• Donalyn, thanks so much! Yes, registered at DessertStalking (http://dessertstalking.com/) recently. What a great foodporn site!!! Now just have to get our lazy Admin :-) to submit our dessert posts for your consideration. Will definitely get on him about that. Poor guy; his list of blog chores is a mile long. :-)

  11. Susan, this cake is absolutely beautiful and mouth-watering! I have had the original in Portland and can’t wait to try this version. Please, can you tell me what pan that is that you used? The presentation of this has as much to do with the appeal as the concept of a parmesan cake does. Thanks! Keep these wonderful finds coming!!

    • Sheryl, thank you! :-) I thought the pan was either Nordic ware or Kaiser bakeware but the pan has no identifying stamp of any kind on it, and I can find nothing that looks like it on the web. In all likelihood, I probably purchased it at Sur La Table, so you might take a picture of the cake to the store to see if they can identify it. Sorry I can’t be of more help. I have had the pan for several years at least.

  12. This is so incredibly unique! I love using savory ingredients in sweet ways…definitely bookmarking this!

  13. wow, looks amazingly soft and moist! I’m so making this!
    .-= pigpigscorner´s last blog ..Rice & Noodles in Taipei =-.

  14. My cousin recommended this blog and she was totally right keep up the fantastic work!

  15. Oh, thank you, Susan, I’ve been waiting for this! I’m going to make it as soon as I get some strawberries, like tomorrow! I’ll let you know!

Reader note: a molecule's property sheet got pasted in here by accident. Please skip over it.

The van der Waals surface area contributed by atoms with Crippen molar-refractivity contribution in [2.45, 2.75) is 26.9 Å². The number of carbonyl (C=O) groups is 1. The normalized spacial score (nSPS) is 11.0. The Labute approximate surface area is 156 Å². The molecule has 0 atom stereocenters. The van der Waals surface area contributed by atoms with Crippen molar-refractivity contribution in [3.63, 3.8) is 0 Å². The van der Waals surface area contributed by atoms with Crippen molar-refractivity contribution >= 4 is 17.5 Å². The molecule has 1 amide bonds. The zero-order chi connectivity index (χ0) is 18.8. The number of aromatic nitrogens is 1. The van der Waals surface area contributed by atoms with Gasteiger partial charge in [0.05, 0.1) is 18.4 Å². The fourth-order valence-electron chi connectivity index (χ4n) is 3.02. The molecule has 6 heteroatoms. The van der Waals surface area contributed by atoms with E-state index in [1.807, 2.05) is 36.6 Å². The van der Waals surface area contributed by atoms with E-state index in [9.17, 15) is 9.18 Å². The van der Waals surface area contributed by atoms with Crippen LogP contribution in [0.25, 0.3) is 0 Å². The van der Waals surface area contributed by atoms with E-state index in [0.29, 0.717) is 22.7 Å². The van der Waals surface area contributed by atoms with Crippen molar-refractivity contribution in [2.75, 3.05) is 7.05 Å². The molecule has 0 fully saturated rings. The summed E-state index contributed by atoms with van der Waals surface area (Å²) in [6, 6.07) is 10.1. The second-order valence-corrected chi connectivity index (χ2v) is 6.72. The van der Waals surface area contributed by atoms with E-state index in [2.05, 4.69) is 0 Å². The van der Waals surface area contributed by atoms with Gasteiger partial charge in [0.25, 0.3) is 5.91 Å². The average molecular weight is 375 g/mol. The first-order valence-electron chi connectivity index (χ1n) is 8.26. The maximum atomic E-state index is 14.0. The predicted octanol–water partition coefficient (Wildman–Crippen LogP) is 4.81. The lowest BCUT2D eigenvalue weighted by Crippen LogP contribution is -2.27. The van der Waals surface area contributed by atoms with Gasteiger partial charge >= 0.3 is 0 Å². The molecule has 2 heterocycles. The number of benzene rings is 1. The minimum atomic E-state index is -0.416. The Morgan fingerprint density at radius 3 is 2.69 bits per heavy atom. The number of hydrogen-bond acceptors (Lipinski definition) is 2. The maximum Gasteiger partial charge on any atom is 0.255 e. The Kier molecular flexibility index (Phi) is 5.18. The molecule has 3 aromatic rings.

16. what a lovely cake…mouth watering.
    .-= danielle´s last blog ..Strawberries and Cream Muffins =-.

  17. Wow, yeah, I too would have no willpower around this cake. Yum.

  18. This cake looks amazing together with the fresh strawberries.
    Thank you for the inspiration.

    So long.

  19. junecutie says:

    Hi Susan,

    This cake sounds so wonderful. I live in Denver, Colorado; and I am used to converting sea level cake recipes by switching to AP flour, adding another egg, and cutting the baking power down to 1 1/2 tsp baking powder plus 1/4 tsp baking soda. I also sometimes reduce the oven temp 25 degrees and increase the bake time. What do you think of these changes? Would you make any more changes due to the increased altitude, the lack of moisture in the air, and the other problems associated with baking at high altitude? I really, really want to bake this cake! Thanks.

    • junecutie, so sorry but I know very little about the requirements for high altitude baking. However, if these modifications usually work for you, they are certainly worth a try here. This is a classic butter cake process and formula, so nothing unusual in that regard, except the Parmesan of course. Do let us know how your cake turns out!

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  1. [...] Parmesan sour cream cake recipe came from Susan at LunaCafe.  She was inspired to develop the recipe after trying Parmesan pound cake at Metrovino in [...]